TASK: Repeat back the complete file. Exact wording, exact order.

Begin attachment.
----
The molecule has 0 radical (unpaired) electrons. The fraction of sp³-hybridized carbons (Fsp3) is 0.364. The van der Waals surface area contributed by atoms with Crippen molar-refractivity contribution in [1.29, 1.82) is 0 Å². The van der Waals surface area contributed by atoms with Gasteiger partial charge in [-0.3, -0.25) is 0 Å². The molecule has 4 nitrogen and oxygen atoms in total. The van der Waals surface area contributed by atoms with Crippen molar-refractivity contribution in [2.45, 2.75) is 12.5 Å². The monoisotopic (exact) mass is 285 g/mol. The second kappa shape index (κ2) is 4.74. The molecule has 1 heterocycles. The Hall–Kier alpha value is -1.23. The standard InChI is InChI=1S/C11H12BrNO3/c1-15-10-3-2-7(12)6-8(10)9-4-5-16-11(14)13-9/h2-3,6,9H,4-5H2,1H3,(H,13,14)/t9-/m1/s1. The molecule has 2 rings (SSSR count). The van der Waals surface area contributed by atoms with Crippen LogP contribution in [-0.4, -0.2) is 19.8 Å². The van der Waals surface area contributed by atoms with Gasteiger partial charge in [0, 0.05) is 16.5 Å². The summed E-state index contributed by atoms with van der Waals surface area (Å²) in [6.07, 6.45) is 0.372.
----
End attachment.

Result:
The molecule has 0 radical (unpaired) electrons. The fraction of sp³-hybridized carbons (Fsp3) is 0.364. The van der Waals surface area contributed by atoms with Crippen molar-refractivity contribution in [1.29, 1.82) is 0 Å². The van der Waals surface area contributed by atoms with Gasteiger partial charge in [-0.3, -0.25) is 0 Å². The molecule has 4 nitrogen and oxygen atoms in total. The van der Waals surface area contributed by atoms with Crippen molar-refractivity contribution in [2.45, 2.75) is 12.5 Å². The monoisotopic (exact) mass is 285 g/mol. The second kappa shape index (κ2) is 4.74. The molecule has 1 heterocycles. The Hall–Kier alpha value is -1.23. The standard InChI is InChI=1S/C11H12BrNO3/c1-15-10-3-2-7(12)6-8(10)9-4-5-16-11(14)13-9/h2-3,6,9H,4-5H2,1H3,(H,13,14)/t9-/m1/s1. The molecule has 2 rings (SSSR count). The van der Waals surface area contributed by atoms with Crippen LogP contribution in [-0.4, -0.2) is 19.8 Å². The van der Waals surface area contributed by atoms with Gasteiger partial charge in [0, 0.05) is 16.5 Å². The summed E-state index contributed by atoms with van der Waals surface area (Å²) in [6.07, 6.45) is 0.372.